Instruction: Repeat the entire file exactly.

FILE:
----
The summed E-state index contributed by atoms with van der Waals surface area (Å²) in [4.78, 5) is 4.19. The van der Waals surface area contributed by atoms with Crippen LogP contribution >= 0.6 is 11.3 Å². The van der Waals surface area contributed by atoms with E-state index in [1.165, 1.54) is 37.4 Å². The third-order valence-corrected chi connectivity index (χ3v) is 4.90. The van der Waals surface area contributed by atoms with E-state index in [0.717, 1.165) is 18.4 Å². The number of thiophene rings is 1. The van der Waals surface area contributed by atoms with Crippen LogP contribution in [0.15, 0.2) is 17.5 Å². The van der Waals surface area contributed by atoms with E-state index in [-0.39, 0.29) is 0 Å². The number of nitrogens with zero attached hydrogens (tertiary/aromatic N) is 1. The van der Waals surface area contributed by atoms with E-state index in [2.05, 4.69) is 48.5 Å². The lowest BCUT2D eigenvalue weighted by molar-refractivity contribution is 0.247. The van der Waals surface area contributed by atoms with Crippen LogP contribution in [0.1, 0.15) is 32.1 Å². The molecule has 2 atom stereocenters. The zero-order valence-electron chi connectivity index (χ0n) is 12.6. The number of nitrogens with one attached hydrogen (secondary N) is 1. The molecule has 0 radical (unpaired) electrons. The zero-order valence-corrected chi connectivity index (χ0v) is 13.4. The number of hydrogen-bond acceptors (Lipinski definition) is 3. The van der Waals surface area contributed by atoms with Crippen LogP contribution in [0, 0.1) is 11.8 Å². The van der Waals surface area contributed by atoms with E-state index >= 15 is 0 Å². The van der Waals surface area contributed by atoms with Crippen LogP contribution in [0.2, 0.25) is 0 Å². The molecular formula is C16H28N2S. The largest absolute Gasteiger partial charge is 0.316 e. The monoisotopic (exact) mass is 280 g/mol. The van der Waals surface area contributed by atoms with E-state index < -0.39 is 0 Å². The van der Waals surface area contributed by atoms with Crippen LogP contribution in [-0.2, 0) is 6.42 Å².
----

The summed E-state index contributed by atoms with van der Waals surface area (Å²) in [4.78, 5) is 4.19. The van der Waals surface area contributed by atoms with Crippen LogP contribution >= 0.6 is 11.3 Å². The van der Waals surface area contributed by atoms with E-state index in [1.165, 1.54) is 37.4 Å². The third-order valence-corrected chi connectivity index (χ3v) is 4.90. The van der Waals surface area contributed by atoms with E-state index in [0.717, 1.165) is 18.4 Å². The number of thiophene rings is 1. The van der Waals surface area contributed by atoms with Crippen LogP contribution in [0.15, 0.2) is 17.5 Å². The van der Waals surface area contributed by atoms with E-state index in [-0.39, 0.29) is 0 Å². The number of nitrogens with zero attached hydrogens (tertiary/aromatic N) is 1. The van der Waals surface area contributed by atoms with E-state index in [2.05, 4.69) is 48.5 Å². The lowest BCUT2D eigenvalue weighted by molar-refractivity contribution is 0.247. The van der Waals surface area contributed by atoms with Crippen LogP contribution in [0.1, 0.15) is 32.1 Å². The molecule has 2 atom stereocenters. The zero-order valence-electron chi connectivity index (χ0n) is 12.6. The number of nitrogens with one attached hydrogen (secondary N) is 1. The molecule has 0 radical (unpaired) electrons. The zero-order valence-corrected chi connectivity index (χ0v) is 13.4. The number of hydrogen-bond acceptors (Lipinski definition) is 3. The van der Waals surface area contributed by atoms with Crippen LogP contribution in [0, 0.1) is 11.8 Å². The van der Waals surface area contributed by atoms with E-state index >= 15 is 0 Å². The van der Waals surface area contributed by atoms with Crippen LogP contribution in [0.2, 0.25) is 0 Å². The molecular formula is C16H28N2S. The largest absolute Gasteiger partial charge is 0.316 e. The monoisotopic (exact) mass is 280 g/mol. The van der Waals surface area contributed by atoms with E-state index < -0.39 is 0 Å². The van der Waals surface area contributed by atoms with Crippen LogP contribution in [-0.2, 0) is 6.42 Å².